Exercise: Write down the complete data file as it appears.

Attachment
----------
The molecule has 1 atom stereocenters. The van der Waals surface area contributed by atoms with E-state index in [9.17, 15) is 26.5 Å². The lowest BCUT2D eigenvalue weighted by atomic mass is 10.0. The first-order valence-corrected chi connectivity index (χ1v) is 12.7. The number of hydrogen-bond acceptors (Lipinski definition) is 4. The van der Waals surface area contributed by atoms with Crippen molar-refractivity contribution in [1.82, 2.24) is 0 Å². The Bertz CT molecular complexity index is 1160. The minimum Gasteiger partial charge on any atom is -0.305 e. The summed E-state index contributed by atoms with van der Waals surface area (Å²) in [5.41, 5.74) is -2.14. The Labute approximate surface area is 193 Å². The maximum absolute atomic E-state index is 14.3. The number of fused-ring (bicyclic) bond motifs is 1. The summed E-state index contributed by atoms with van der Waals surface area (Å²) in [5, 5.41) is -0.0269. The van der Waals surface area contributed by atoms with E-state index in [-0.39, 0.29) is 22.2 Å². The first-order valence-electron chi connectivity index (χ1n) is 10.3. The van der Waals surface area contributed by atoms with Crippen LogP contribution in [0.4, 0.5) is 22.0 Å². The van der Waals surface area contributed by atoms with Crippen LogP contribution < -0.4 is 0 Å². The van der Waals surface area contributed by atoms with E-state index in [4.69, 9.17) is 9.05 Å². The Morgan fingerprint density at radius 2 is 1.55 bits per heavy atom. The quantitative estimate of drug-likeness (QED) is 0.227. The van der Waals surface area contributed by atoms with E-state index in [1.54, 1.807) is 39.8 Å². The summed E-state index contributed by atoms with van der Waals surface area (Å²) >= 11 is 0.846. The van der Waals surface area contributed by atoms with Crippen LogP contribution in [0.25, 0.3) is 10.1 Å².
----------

The molecule has 1 atom stereocenters. The van der Waals surface area contributed by atoms with E-state index in [9.17, 15) is 26.5 Å². The lowest BCUT2D eigenvalue weighted by atomic mass is 10.0. The first-order valence-corrected chi connectivity index (χ1v) is 12.7. The number of hydrogen-bond acceptors (Lipinski definition) is 4. The van der Waals surface area contributed by atoms with Crippen molar-refractivity contribution in [1.82, 2.24) is 0 Å². The Bertz CT molecular complexity index is 1160. The minimum Gasteiger partial charge on any atom is -0.305 e. The summed E-state index contributed by atoms with van der Waals surface area (Å²) in [5.41, 5.74) is -2.14. The Labute approximate surface area is 193 Å². The maximum absolute atomic E-state index is 14.3. The number of fused-ring (bicyclic) bond motifs is 1. The summed E-state index contributed by atoms with van der Waals surface area (Å²) in [5, 5.41) is -0.0269. The van der Waals surface area contributed by atoms with E-state index in [-0.39, 0.29) is 22.2 Å². The first-order valence-electron chi connectivity index (χ1n) is 10.3. The van der Waals surface area contributed by atoms with Crippen LogP contribution in [0.4, 0.5) is 22.0 Å². The van der Waals surface area contributed by atoms with Crippen LogP contribution < -0.4 is 0 Å². The van der Waals surface area contributed by atoms with E-state index in [4.69, 9.17) is 9.05 Å². The Morgan fingerprint density at radius 2 is 1.55 bits per heavy atom. The quantitative estimate of drug-likeness (QED) is 0.227. The van der Waals surface area contributed by atoms with E-state index in [1.54, 1.807) is 39.8 Å². The summed E-state index contributed by atoms with van der Waals surface area (Å²) >= 11 is 0.846. The van der Waals surface area contributed by atoms with Crippen LogP contribution in [0.25, 0.3) is 10.1 Å².